A ToString() method is provided. It just calls GetHex().

template <unsigned int BITS>
std::string base_blob<BITS>::ToString() const
    return (GetHex());

Finally we have a bit of a C++ hack that forces the compiler to add the 160 and 256 bit templated codes into libraries explicitly. Let’s take a look at the code and then I’ll comment.

// Explicit instantiations for base_blob<160>
template base_blob<160>::base_blob(const std::vector<unsigned char>&);
template std::string base_blob<160>::GetHex() const;
template std::string base_blob<160>::ToString() const;
template void base_blob<160>::SetHex(const char*);
template void base_blob<160>::SetHex(const std::string&);

// Explicit instantiations for base_blob<256>
template base_blob<256>::base_blob(const std::vector<unsigned char>&);
template std::string base_blob<256>::GetHex() const;
template std::string base_blob<256>::ToString() const;
template void base_blob<256>::SetHex(const char*);
template void base_blob<256>::SetHex(const std::string&);

As you can see no variable is being declared nor is anything getting defined.

What’s happening here is we’re telling the compile-time templating engine to generate this code which does nothing at the end of the source file. This forces the compiler to insert the 160 and 256 bit specializations of base_blob into the binary library code!

Since the idea is to extract libraries from the Bitcoin Core source, so that other software can link to it dynamically, if we compiled this code without linkage to an actual use of the 160 and 256 bit blobs, the code would be simply dropped as unused templates do not necessarily get included in object files when they’re not used.

UINT256 in Other Languages

The Ethereum Virtual Machine (EVM) has native 256 bit word size. Thus, uint256 is a basic type (not a composite object) on all Solidity smart contracts.

Here’s a TypeScript uint256 implementation.

There’s an Ethereum API implementation for Haskell, where uint256’s are available.

In Rust you’ll find a type called num256, which is roughtly equivalent to uint256 in C and C++.

Python will automagically convert your integers to bignum’s if you happen to need it. Thus, python has become a popular programming language for cryptocurrency payment systems. You don’t need to do anything for a Python integer to become a uint256 or larger – if a number overflows, Python will automatically switch to bignum mode. (Speed being the tradeoff, of course.)

Here’s an example C# implementation which allows you to compare string hashes.

Javascript makes things a bit more complicated when it comes to large numbers. In fact, JS sometimes balks at numbers with more than 15 digits. For large number calculation in JS, you’ll need a bignum library. The Ethereum web3.js library also probably covers uint256 in Javascript.

How long will the UNIT256 space last?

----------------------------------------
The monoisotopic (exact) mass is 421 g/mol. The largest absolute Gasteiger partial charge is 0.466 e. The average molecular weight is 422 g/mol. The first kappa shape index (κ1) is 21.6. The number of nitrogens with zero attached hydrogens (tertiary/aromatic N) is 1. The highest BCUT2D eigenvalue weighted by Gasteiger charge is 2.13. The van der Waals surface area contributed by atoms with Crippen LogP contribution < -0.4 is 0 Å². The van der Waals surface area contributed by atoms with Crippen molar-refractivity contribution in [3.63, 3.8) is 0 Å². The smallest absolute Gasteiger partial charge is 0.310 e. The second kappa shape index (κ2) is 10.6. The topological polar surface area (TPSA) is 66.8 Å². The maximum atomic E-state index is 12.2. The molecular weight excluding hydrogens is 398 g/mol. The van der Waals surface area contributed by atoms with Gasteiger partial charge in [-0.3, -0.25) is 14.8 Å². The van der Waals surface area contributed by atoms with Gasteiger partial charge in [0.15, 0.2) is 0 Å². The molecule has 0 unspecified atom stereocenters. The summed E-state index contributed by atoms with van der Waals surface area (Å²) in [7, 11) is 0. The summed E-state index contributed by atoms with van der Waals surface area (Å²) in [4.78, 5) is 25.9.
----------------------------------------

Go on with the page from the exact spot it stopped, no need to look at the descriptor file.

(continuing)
Here’s a nice back of the envelope calculation about how long an uint256 would last under certain situations.

Say everyone around the world (the above example uses only USA, but it doesn’t matter in this case) kept increasing a number every second for an entire year. You’d use up around 10 to the 16th power worth of numbers. Since uint256 is around 10 to the 77th power, you’d have a 61 zeroes-size number of units left to use. This amount of time is more than the universe will ever last.

Return to Bitcoin Source Code commentary index

uint256 Converter

Python is the best uint256 converter available, because it natively converts any number larger than its largest internal integer into a bignum, which can process arbitrarily large numbers.

For example, Python easily converts the maximum uint256 value to HEX:

>>> hex(2**256)

Well that’s not such a good example, since 2^256 is a round hexadecimal power. Anyway, any uint256 can be handled natively in Python. All integer functions work just fine, so if you need to convert it to some other base or multiply, add, subtract or do large number cryptography, such as RSA, it’s really easy in Python.

Here’s another Python example, say you need to convert some large uint256 to a decimal format: Convert UINT256 to a readable number

uint256 Maximum Value

The maximum value of a 256 bit number is 115,792,089,237,316,195,423,570,985,008,687,907,853,269,984,665,640,564,039,457,584,007,913,129,639,936 

It’s easy to check that this value is correct using the Python REPL:

$ python3
Python 3.8.5 (default, Jul 28 2020, 12:59:40) 
[GCC 9.3.0] on linux
Type "help", "copyright", "credits" or "license" for more information.
>>> 2**256

Technically, the largest value a 256 bit integer can take is the above number minus 1.

It’s OK to overflow by 1 in Python, but it’d likely spell trouble in C or C++.


uint256.h Bitcoin Source at Github

Bitcoin cryptography library

Understanding blockchain by code – 1

What is the maximum input value for function uint256 parameter?

Compile, Run, And Customize Your Own Bitcoin Client

How to make an altcoin : Bitcoin development

How to convert uint256 to bytes, and bytes convert to uint256

About the Author
Published by @rektbuildr - Software developer and technical writer. In charge of fixing the coffee machine at Interest include Java, Avalanche AVAX, C and C++, Spark, Hadoop, Scala language, golang, RedHat OpenShift and kubernetes, container tech, DevOps and related techs. Learn More About Us